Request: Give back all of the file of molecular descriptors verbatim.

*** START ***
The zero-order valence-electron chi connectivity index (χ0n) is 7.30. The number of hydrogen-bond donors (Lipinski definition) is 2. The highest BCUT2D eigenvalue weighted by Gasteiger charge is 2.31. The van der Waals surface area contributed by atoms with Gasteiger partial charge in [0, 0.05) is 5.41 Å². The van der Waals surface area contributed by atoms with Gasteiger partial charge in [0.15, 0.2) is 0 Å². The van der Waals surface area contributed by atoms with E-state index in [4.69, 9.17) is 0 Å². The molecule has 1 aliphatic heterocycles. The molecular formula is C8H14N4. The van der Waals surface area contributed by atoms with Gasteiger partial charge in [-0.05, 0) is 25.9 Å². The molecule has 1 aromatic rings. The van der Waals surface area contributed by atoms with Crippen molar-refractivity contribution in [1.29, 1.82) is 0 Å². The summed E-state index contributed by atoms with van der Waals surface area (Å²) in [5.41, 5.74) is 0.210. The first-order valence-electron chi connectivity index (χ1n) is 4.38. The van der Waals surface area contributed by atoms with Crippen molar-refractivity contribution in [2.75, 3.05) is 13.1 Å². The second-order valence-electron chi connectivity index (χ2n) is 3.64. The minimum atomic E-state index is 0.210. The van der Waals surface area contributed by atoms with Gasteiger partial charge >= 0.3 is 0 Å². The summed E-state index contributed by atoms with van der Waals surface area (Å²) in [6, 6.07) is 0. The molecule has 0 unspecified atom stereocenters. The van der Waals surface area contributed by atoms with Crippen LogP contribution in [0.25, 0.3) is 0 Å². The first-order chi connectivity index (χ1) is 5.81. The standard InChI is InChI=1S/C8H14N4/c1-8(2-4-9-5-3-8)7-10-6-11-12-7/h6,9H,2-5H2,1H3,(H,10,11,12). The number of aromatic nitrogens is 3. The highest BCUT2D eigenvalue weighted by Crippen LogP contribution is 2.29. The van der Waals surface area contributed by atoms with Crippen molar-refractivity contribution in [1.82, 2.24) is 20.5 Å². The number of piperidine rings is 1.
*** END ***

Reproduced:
The zero-order valence-electron chi connectivity index (χ0n) is 7.30. The number of hydrogen-bond donors (Lipinski definition) is 2. The highest BCUT2D eigenvalue weighted by Gasteiger charge is 2.31. The van der Waals surface area contributed by atoms with Gasteiger partial charge in [0, 0.05) is 5.41 Å². The van der Waals surface area contributed by atoms with Gasteiger partial charge in [0.15, 0.2) is 0 Å². The van der Waals surface area contributed by atoms with E-state index in [4.69, 9.17) is 0 Å². The molecule has 1 aliphatic heterocycles. The molecular formula is C8H14N4. The van der Waals surface area contributed by atoms with Gasteiger partial charge in [-0.05, 0) is 25.9 Å². The molecule has 1 aromatic rings. The van der Waals surface area contributed by atoms with Crippen molar-refractivity contribution in [1.29, 1.82) is 0 Å². The summed E-state index contributed by atoms with van der Waals surface area (Å²) in [5.41, 5.74) is 0.210. The first-order valence-electron chi connectivity index (χ1n) is 4.38. The van der Waals surface area contributed by atoms with Crippen molar-refractivity contribution in [2.75, 3.05) is 13.1 Å². The second-order valence-electron chi connectivity index (χ2n) is 3.64. The minimum atomic E-state index is 0.210. The van der Waals surface area contributed by atoms with Gasteiger partial charge >= 0.3 is 0 Å². The summed E-state index contributed by atoms with van der Waals surface area (Å²) in [6, 6.07) is 0. The molecule has 0 unspecified atom stereocenters. The van der Waals surface area contributed by atoms with Crippen LogP contribution in [0.25, 0.3) is 0 Å². The first-order chi connectivity index (χ1) is 5.81. The standard InChI is InChI=1S/C8H14N4/c1-8(2-4-9-5-3-8)7-10-6-11-12-7/h6,9H,2-5H2,1H3,(H,10,11,12). The number of aromatic nitrogens is 3. The highest BCUT2D eigenvalue weighted by Crippen LogP contribution is 2.29. The van der Waals surface area contributed by atoms with Crippen molar-refractivity contribution in [1.82, 2.24) is 20.5 Å². The number of piperidine rings is 1.